Pakistan views the corridor as a game changer, as it believes that it would build world class infrastructure, increase revenue for the government and increase foreign investments. Also, it would supply oil and natural gas through the proposed pipelines and create employment opportunities for the youth of Pakistan. CPEC alone is expected to create 7,00,000 jobs for Pakistan. It is also believed to boost tourism in a few regions, especially for mountaineers, due to their proximity to some of the ‘eight-thousanders’ (peaks above 8000m).

Pakistan is facing a serious energy shortage of 4,500MW, but a private consortium would develop 10,000 MW energy generating capacity by 2020. This would greatly help Pakistan to bring down its energy deficiency to zero. Ultimately, CPEC is extremely important to Pakistan and it cannot afford to lose this opportunity. There is more for Pakistan to gain, considering the long term economic impacts.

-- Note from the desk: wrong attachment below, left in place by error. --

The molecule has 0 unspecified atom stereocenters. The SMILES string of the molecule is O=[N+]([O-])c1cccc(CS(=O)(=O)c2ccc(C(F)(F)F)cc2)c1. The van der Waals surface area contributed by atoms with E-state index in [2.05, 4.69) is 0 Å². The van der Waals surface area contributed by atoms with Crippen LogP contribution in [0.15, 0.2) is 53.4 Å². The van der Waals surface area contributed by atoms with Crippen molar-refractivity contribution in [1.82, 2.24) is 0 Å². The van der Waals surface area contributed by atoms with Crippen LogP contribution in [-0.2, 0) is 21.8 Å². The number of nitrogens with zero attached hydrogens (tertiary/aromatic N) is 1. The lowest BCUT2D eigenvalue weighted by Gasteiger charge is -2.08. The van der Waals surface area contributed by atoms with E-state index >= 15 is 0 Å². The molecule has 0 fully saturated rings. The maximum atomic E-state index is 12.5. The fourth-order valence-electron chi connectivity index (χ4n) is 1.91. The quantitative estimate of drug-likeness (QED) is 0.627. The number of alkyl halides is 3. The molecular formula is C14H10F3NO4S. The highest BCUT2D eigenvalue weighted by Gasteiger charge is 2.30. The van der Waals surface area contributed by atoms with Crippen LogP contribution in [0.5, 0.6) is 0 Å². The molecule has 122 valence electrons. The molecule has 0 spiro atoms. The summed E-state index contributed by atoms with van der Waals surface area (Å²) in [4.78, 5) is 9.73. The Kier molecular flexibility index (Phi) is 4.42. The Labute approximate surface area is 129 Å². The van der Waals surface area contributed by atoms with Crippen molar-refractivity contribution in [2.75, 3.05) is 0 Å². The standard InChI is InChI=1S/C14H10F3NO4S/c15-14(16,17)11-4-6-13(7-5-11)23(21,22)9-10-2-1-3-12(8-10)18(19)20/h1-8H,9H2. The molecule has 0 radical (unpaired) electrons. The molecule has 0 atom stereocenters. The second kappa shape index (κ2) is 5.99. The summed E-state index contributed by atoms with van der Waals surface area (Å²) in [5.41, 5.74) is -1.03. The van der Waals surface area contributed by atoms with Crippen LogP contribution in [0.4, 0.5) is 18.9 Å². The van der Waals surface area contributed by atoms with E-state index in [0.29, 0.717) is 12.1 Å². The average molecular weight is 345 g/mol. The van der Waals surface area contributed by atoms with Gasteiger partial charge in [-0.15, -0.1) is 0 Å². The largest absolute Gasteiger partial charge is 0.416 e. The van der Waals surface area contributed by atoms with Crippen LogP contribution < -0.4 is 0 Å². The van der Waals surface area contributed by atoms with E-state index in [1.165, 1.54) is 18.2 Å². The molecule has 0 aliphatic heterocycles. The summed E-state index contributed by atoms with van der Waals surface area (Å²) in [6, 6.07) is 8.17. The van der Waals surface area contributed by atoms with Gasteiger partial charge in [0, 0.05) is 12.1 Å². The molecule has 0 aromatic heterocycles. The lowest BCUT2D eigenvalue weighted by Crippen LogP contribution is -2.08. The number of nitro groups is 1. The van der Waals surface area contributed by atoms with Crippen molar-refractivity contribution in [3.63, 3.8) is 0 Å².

China considers these development initiatives a potential source of stability and prosperity for both countries. From a Chinese perspective, cooperation in the areas of security and economics are closely intertwined, and improvements on one side can improve the other. It is almost as though security and economics are two separate wheels on the same vehicle, and both need to be spinning to move things forward.